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comers by exacting in the highest degree. We have known from £5 to £15 given this year for a boat's room in this harbour, which we believe to be no other than selling the King's land, to the great abuse of the Merchants-Adventurers. (6). “Some here are passing by the name of Planters now in possession of room as they would have called Patent-room, although contrary to our ancient charter, which room although cannot occupy themselves yet yearly make encroachments further which they set out to hire, making great benefit thereby to the cost of our employers in England, for prevention of which no liver ought to build a stage on any ship's room but ships' crews only.” (7). Traders from New England are constantly bringing great quantities of liquor from thence and from the Caribbee Islands, whereby our men are debauched and are encouraged to steal and embezzle from their masters much of our fishing craft and other necessaries, to our great loss and hindrance. By such means, too, men extravagantly spend great part of the money which should support their families in England. (8). We beg that for the future all unfree ships may be debarred from trading in Newfoundland, for in justice to our nation, traders to these parts should not only be free ships but such as are like to clear and fit out yearly from England, which will much promote our fishery. King, merchant and tradesman will then wholly reap the benefit of our labours and not foreigners and unfree ships, as we now yearly see. At least one-fourth of the ships here come from Spain and Portugal, supplying the land with all manner of necessaries, selling them cheaper than our owners can afford and returning with their cargoes of fish, and glutting the market abroad. Their merchants living on the spot can generally undersell our Merchants-Adventurers, whereby our owners are much discouraged. To prevent this, no ship whatever ought to make a second voyage to Newfoundland without returning to England to clear. Signed by fifteen masters.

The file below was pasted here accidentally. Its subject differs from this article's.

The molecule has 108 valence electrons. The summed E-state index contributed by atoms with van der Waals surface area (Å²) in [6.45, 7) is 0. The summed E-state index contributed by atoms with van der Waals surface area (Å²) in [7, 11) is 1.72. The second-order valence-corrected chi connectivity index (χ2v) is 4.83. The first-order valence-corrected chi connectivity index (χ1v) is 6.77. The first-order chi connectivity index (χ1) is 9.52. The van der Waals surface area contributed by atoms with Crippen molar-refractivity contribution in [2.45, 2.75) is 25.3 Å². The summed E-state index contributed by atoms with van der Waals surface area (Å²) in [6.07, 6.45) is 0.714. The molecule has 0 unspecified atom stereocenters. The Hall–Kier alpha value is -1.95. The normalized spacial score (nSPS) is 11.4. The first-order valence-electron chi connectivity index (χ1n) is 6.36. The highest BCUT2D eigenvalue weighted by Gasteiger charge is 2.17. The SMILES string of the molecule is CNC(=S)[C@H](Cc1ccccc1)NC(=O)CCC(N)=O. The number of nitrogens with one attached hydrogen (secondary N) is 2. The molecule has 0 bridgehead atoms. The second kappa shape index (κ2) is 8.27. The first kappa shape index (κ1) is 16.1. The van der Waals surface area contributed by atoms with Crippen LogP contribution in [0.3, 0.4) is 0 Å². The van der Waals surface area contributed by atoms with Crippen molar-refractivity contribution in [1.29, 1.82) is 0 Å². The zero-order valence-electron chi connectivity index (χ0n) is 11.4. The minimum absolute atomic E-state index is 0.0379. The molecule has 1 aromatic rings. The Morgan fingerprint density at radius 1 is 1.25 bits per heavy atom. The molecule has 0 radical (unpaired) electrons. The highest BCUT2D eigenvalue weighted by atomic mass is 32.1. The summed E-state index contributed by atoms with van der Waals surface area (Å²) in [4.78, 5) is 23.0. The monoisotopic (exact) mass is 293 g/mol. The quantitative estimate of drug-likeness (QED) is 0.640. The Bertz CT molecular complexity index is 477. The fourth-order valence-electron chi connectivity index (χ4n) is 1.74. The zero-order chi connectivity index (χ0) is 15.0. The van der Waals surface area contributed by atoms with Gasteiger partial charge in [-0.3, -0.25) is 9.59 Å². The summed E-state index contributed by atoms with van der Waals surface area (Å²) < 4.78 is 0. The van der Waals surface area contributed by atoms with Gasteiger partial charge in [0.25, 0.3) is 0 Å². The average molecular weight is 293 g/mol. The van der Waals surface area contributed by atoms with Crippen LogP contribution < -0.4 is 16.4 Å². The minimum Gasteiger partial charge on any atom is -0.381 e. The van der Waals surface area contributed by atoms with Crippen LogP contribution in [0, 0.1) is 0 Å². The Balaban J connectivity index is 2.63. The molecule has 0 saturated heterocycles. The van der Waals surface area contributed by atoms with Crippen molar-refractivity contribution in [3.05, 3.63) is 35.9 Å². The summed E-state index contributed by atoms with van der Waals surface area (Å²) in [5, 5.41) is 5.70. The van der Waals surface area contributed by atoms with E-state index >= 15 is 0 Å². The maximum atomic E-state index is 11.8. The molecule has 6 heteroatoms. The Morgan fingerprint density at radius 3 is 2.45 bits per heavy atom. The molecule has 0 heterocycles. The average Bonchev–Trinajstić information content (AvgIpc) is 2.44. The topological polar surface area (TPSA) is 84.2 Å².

A Relation taken by Captain Norris from people who had fished to the Northward. Thomas Weymouth, who was taken prisoner by the French in 1693, deposed to being carried to a port called Grand Callery, when the French told him that in time of peace they had from eighty to one hundred sail that made fishing voyages between Charles Straits and Cape Frills. They carry boats and people with them and leave no inhabitants behind at the end of the season. In this bay there are thirty-two places where they fish and ride their ships, all open to the sea except Flower de Luce, which has a narrow entrance and a very fine harbour with room for two or three hundred sail. The ships never try to be there before the 1st of June, as the ice lasts longer there than elsewhere, and leave on the 1st of September. Their fishing is very plenty and lies nearer to the shore than in many of our ports.
       Thomas Mitchell, master, was taken by the French and carried into White Island, about sixteen leagues north of Cape Frills, in 1697. There were no more ships in that place, but there were accounts of thirty or forty sail making fish in the several ports. The Frenchmen arrived on 27 June, and left about 10 September, with a cargo of 3,000 quintals. The French said that in time of peace they used to fish about sixty sail annually in those ports.